It must be remembered, when deciphering Ogham, that it is Primitive Irish, the oldest known form of the Irish language, ‘Latinized’, that is, sounded out using the Roman alphabetic system, and only then converted into the arcane Ogham script. The heavily formulaic inscriptions do not translate well into modern Engligh, and the significance and power which they once carried is sadly lost on us. Nevertheless, the inscription of the Donaghmore Ogham Stone may be read:

Nadfroich, son/devotee of [the sept] Tríanlugh**

*CllC refers to Macalister’s Corpus Inscriptionum Insularum Celticarum (1945), which listed and described all known Ogham inscriptions of the time. Macalister’s numbering system is still used today for the majority of stones, excepting those that have been discovered since 1945.

**I have resisted the temptation to translate the names here for two reasons: firstly, because it is not presently possible to offer a definitive interpretation of them; and secondly, because that would only serve to clutter up what is essentially a very simple inscription and its true meaning.

David Jackson


Fitzgerald, W. (1902): Discovery of on Ogham Stone near Maynooth, Co. Kildare, Journal of the Royal Society of Antiquaries of Ireland 32, 267-268.

Grosjean, P. (1960) Espoic Branduibh Aui Trenloco Anchoritae, Celtica 5, 45-51

Macalister, R.A. S. (1945): Corpus Inscriptionum Insularum Celticarum, Dublin: Stationery Office.

McManus, D. (1991):  A Guide to Ogam. Maynooth: An Sagart

Rhys, J. (1903): Notes on the Ogam-inscribed Stones opf Donaghmore, Co. Kildare, and Inisvickillane, Co. Kerry, Journal of the Royal Society of Antiquaries of Ireland 33, 75-87.

Thurneysen, R. (1946): A Grammar of Old Irish. Dublin: Dublin Institute for Advanced Studies.

Donaghmore (Grangewilliam)

If you ever get the train to Maynooth, you’ll pass by this site just next to the entrance to Carton House. There are three monastic sites found around Maynooth: Donaghmore, Laraghbryan and Taghadoe. This one, Donaghmore (Domhnach Mór) is probably the earliest one of the three. There are reports that St. Patrick rested here, but didn’t he rest EVERYWHERE? St. Senan had a disciple named St. Erc and this area is associated with him.

It’s pretty overgrown inside. It’s surrounded by a low wall (that still needs to be climbed!), probably a boundary wall marking the site as sacred. There’s only one way in, and after entering it you see this modern built alter. Perhaps it’s used for Summer Masses, or such and such.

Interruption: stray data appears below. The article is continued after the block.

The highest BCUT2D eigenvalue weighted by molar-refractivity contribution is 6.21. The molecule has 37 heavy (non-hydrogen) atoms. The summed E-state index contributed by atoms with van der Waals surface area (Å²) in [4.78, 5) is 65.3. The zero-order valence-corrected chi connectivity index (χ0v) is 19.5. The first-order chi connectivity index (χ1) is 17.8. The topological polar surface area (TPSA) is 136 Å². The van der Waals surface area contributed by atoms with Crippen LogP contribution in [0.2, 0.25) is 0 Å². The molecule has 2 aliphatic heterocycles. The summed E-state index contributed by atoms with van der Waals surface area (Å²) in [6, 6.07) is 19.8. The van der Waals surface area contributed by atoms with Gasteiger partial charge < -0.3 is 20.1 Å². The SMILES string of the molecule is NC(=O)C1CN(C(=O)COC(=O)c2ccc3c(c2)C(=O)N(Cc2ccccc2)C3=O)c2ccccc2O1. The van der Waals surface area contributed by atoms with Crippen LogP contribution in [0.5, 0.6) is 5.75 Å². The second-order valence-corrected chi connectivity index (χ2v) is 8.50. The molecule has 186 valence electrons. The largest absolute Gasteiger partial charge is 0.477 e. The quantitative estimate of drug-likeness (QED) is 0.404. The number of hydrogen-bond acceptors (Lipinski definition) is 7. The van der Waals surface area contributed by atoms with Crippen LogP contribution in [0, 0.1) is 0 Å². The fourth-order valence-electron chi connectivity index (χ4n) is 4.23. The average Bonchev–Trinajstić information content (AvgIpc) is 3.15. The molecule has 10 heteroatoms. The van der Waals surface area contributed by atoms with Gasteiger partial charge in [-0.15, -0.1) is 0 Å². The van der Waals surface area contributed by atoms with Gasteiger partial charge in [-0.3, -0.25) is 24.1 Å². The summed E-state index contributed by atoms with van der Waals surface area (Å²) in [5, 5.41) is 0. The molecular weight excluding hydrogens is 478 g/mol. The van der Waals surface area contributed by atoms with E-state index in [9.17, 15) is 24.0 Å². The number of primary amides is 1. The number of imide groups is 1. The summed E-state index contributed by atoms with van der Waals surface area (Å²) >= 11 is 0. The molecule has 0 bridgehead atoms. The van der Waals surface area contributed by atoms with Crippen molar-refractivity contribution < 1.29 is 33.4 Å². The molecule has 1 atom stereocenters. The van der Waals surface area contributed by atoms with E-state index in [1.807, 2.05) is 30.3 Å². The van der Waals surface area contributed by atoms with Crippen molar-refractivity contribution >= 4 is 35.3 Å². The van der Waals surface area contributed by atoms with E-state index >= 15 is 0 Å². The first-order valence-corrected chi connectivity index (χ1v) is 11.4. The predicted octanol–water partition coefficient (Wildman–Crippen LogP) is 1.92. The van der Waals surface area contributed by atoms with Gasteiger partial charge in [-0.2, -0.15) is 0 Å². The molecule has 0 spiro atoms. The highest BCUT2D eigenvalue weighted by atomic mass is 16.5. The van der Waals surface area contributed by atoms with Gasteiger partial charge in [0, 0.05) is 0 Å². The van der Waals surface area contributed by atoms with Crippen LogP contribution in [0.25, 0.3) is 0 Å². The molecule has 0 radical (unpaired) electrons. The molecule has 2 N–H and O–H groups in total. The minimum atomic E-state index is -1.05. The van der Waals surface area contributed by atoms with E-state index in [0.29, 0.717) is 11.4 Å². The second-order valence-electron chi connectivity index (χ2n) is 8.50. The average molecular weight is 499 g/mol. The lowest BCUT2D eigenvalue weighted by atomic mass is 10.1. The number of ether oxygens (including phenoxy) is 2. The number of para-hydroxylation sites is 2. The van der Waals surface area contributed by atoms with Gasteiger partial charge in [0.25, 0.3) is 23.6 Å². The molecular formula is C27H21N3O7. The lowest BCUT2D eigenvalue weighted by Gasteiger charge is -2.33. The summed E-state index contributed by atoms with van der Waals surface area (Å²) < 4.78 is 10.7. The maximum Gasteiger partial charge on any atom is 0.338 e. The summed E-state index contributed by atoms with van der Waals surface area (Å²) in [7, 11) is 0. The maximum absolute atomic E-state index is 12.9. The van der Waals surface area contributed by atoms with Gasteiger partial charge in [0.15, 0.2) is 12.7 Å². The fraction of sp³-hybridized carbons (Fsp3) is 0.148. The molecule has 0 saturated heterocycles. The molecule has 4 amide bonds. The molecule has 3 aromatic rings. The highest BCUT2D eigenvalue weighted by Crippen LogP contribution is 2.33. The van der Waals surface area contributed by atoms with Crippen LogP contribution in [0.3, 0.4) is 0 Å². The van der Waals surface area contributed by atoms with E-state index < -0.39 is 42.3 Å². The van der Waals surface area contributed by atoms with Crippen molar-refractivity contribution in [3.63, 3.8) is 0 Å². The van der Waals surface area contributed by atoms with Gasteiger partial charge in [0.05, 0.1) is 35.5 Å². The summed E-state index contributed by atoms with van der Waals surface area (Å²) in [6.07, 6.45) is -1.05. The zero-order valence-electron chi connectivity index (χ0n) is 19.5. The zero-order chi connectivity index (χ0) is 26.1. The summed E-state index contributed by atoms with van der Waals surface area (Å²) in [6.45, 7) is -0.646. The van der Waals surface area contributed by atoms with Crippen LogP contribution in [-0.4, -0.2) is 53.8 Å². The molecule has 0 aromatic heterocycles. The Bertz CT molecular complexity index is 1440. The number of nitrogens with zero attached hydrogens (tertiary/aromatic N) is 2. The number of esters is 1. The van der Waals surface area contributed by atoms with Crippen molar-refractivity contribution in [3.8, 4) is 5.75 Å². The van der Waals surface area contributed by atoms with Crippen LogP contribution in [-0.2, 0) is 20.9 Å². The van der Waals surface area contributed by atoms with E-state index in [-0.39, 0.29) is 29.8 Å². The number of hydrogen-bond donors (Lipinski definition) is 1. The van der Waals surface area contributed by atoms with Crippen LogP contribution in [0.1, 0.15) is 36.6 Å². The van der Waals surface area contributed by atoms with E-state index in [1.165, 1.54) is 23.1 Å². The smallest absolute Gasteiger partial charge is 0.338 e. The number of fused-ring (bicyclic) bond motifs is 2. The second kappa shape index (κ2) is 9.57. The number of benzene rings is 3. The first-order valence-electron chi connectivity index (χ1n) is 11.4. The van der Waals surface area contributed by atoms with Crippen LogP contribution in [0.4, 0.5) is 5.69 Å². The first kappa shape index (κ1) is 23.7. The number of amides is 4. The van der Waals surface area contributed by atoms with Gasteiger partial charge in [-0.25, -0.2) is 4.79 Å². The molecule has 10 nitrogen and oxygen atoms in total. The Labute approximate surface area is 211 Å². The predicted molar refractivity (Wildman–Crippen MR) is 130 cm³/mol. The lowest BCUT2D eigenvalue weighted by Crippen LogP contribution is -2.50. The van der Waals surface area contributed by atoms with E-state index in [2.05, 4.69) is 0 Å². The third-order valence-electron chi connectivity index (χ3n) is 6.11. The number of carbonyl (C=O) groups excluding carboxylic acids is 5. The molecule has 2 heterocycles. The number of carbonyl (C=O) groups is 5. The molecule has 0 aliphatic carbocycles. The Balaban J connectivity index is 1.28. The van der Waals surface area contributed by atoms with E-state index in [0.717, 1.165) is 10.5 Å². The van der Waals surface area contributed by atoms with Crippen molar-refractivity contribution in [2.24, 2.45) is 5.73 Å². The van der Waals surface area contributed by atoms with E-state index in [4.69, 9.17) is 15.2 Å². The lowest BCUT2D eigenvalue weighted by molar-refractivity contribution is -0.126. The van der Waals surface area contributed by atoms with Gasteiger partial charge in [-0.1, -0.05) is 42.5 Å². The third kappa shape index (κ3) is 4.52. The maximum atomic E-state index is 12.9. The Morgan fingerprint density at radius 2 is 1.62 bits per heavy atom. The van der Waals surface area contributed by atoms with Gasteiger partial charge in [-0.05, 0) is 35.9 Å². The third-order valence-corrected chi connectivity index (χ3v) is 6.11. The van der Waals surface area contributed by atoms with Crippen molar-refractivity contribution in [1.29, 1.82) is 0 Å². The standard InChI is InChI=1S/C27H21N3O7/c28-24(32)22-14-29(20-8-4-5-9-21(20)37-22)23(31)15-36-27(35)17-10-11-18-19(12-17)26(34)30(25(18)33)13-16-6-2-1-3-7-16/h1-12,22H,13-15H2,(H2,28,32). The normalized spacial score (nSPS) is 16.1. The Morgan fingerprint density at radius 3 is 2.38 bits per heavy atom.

It’s really hard to give you a sense of the site because it’s so overgrown.

This graveyard and church was built much later than the monastery. The monastery didn’t survive after the 11th Century, while the church was ruined by the 14th Century. There was a big change in the church parish system and the church was a part of that before its ruinous state.

There was an Ogham stone discovered in 1902 which reads ‘Monument of Natfráich Son of the kin of Trianling’…but more on that later!

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Sounces:  Maynooth (Ma Nuad) by Mary Cullen

Cannonballs and Croziers: A History of Maynooth edited by John Drennan


The site at Taghadoe lies about two and a half miles south of Maynooth . There is a graveyard, a ruined church and a round tower. I was amazed to discover a round tower so well preserved and so close to Maynooth.

There were three early religious houses in the Maynooth area that the town grew up around: Donaghmore (Grangewilliam), Taghadoe and Laraghbryan. I’ll focus on Taghadoe here.

One thought is that Taghadoe (also called Taptoo) is the site of the monastery of Tech-Tua, the house of Tua. The founder is traditionally said to have been St. Tua, also called Ultan Tua or Ultan the silent, who was connected with the 6th Centurty Monastery of Clane. Not much is known about the monastery except that an abbot named Folachtach dies in 765 AD, which as least gives us some timeline.

Another thought is that Tua should really be called Tuathal, a name preserved in the neighbouring townland if Toolestown, and that this site may have connections going back to St. Patrick.

The round tower was built later due to the era that is associated with them (Viking). It is about 65 feet high and the external diameter is larger than usual round towers. It lacks the usual conical roof,  as well as windows at the top,  so perhaps it was never finished.

The ruined church now standing was built in 1831 for the Church of Ireland by aid of a gift of 830 pounds from the late Board of First Fruits. In the Roman Catholic divisions, the parish is part of the Maynooth district.

Notice the octagonal turrets rising from the corners of the church. Pretty great looking. It would be interesting to find out if when the Office of Public Works did restoration work on this.

At the base of the back of the round tower, we find this interesting marking of a cross engraved into one of the blocks of the round tower. Perhaps this on the round tower all the time, though it seems more likely that it is a later addition. Perhaps it’s an old grave slab from the graveyard attached to this site, or else it’s from the church built years ago. Definitely worth looking into for the future.

It’s only a 5 minute drive outside Maynooth, highly recommended for a visit.

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A Topographical Dictionary of County Kildare in 1837 compiled and edited by Mario Corrigan, Niamh McCabe and Michael Kavanagh

Guide to National and Historic Monuments of Ireland by Peter Harbison

Maynooth (Ma Nuad) by Mary Cullen